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Prediction: All Predictions About Ebola Are Unpredictable

This photo was taken in November, a tough month for Sierra Leone, with Ebola cases reportedly on the rise. A staff member is disinfecting an office where Dr. Komba Songu M'Briwah talks on the phone.
David Gilkey
This photo was taken in November, a tough month for Sierra Leone, with Ebola cases reportedly on the rise. A staff member is disinfecting an office where Dr. Komba Songu M'Briwah talks on the phone.

Throughout the Ebola outbreak the two big questions have always been: How bad is this going to get? And when is it going to end?

Current data show that the numbers of new cases are dropping in all three of the hardest-hit West African countries. A new study predicts Ebola could be eliminated from Liberia by June.

But Ebola specialists are leery of predictions, even from the most reputable of sources.

"The idea of predicting infectious disease is relatively new. It's not like weather predictions," says Jeffrey Shaman, who despite the novelty of the field has been posting forecasts of the number of Ebola cases in Guinea, Sierra Leone and Liberia since September.

Shaman is an associate professor at Mailman School of Public Health at Columbia University in New York. He says that the main challenge in creating models to predict the direction of the Ebola outbreak has been a lack of reliable information. Case reporting was all over the map, from non-existent to sketchy to not bad.

"The information we have, our window into it, is very limited from where we sit," he says. "We don't know how much of it is reliable, whether there are biases that are shifting, whether the [new] practices and controls are coming into effect and working as well as we hope they would. All that will change the dynamics of the disease."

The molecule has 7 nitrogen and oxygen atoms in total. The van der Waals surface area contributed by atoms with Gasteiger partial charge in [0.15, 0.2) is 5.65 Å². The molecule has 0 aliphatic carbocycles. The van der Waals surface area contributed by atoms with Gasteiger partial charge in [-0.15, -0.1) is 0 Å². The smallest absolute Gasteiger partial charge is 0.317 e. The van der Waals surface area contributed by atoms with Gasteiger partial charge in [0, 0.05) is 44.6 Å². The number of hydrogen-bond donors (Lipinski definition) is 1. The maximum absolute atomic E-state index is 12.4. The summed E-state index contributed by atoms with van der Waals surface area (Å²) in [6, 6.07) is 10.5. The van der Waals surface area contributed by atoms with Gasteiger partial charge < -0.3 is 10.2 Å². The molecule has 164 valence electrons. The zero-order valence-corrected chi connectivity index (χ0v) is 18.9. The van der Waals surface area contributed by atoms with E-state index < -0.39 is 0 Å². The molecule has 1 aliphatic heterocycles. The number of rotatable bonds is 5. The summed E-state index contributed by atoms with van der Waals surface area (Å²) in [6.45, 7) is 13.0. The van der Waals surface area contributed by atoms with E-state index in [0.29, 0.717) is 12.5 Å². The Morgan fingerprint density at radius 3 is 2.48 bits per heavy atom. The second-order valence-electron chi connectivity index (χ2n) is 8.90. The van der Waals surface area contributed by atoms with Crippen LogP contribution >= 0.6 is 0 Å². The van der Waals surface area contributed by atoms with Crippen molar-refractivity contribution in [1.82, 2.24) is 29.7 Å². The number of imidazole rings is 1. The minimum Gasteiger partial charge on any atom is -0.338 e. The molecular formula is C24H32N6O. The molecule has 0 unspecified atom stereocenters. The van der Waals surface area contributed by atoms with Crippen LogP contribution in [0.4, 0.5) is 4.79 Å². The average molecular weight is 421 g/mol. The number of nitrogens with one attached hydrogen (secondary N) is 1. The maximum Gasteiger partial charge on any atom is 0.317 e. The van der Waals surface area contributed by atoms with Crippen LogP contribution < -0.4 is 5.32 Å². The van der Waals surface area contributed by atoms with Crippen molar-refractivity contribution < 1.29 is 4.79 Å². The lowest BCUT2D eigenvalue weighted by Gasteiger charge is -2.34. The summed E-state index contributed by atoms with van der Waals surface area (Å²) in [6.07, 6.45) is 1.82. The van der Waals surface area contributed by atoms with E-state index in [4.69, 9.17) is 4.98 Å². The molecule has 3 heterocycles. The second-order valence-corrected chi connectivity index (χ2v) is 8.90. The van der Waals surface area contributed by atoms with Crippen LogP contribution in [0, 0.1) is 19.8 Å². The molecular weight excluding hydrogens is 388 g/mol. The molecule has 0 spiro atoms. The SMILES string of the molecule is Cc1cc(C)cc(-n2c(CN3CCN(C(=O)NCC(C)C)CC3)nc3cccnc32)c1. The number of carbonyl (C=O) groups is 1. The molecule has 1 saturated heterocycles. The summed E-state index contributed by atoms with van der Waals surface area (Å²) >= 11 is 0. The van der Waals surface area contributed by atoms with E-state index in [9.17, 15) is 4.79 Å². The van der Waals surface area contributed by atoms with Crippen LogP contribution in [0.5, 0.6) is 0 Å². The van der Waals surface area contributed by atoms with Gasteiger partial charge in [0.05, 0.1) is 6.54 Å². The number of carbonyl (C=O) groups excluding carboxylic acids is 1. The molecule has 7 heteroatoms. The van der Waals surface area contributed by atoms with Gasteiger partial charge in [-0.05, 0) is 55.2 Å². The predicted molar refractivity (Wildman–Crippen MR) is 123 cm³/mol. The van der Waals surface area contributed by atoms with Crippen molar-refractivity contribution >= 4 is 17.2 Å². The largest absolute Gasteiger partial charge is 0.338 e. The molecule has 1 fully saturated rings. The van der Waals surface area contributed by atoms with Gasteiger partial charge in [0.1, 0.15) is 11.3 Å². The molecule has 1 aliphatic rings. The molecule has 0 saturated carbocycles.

This squishy information may explain why so many past predictions have been so far off base.

Early on officials at the World Health Organization predicted that Ebola would be contained at only a few hundred cases. A few months later the Centers for Disease Control and Prevention was predicting up to 1.4 million cases by January 20, 2015 in Sierra Leone and Liberia alone. That calculation turned out to be wildly inflated. As of this week, WHO has counted roughly 21,000 cases.

It wasn't just the CDC that got it wrong. Back in August, before the outbreak really began to pick up steam, the chief scientistat Britain's Department for International Development said the worst of the crisis appeared to have passed in Guinea. After his declaration, the incidence of Ebola in Guinea would increase nearly fivefold from roughly 30 cases a week in early August to more than 150 cases a week in early December.

Researchers have also had a hard time guessing where the virus will pop up next.

Dr. David Relman, professor of infectious disease, microbiology and immunology at Stanford University's medical school, said in early November, "I don't think there's going to be a huge outbreak here, no. However, as best we can tell right now, it is quite possible that every major city will see at least a handful of cases." That hasn't happened. So far there've been only four Ebola cases diagnosed in the U.S. — the initial case of Liberian Thomas Eric Duncan at Presbyterian Hospital in Dallas in September; Nina PHam and Amber Vinson, two of the nurses who treated him; and Dr. Craig Spencer of Doctors Without Borders, who'd just returned from Guinea to New York.

Other respected researchers predicted that Ebola would spread throughout much of Africa and also to Europe. Those dire scenarios haven't occurred.

Shaman of Columbia University says part of the problem with making predictions during this outbreak is that researchers have very little experience with Ebola and none with Ebola in West Africa.

"This is completely novel territory," he says.

"Nobody was really anticipating a West African Ebola outbreak that would penetrate throughout the countries and in particular into the cities. That it would overwhelm the limited medical and public health infrastructure, that it would kill 50 percent of the nurses in many of the areas and would just break the backs of these countries. Nobody expected that."

So in an outbreak in which researchers are struggling just to understand the present, it's not surprising that they have an extremely hard time predicting the future.

Copyright 2021 NPR. To see more, visit https://www.npr.org.

Jason Beaubien is NPR's Global Health and Development Correspondent on the Science Desk.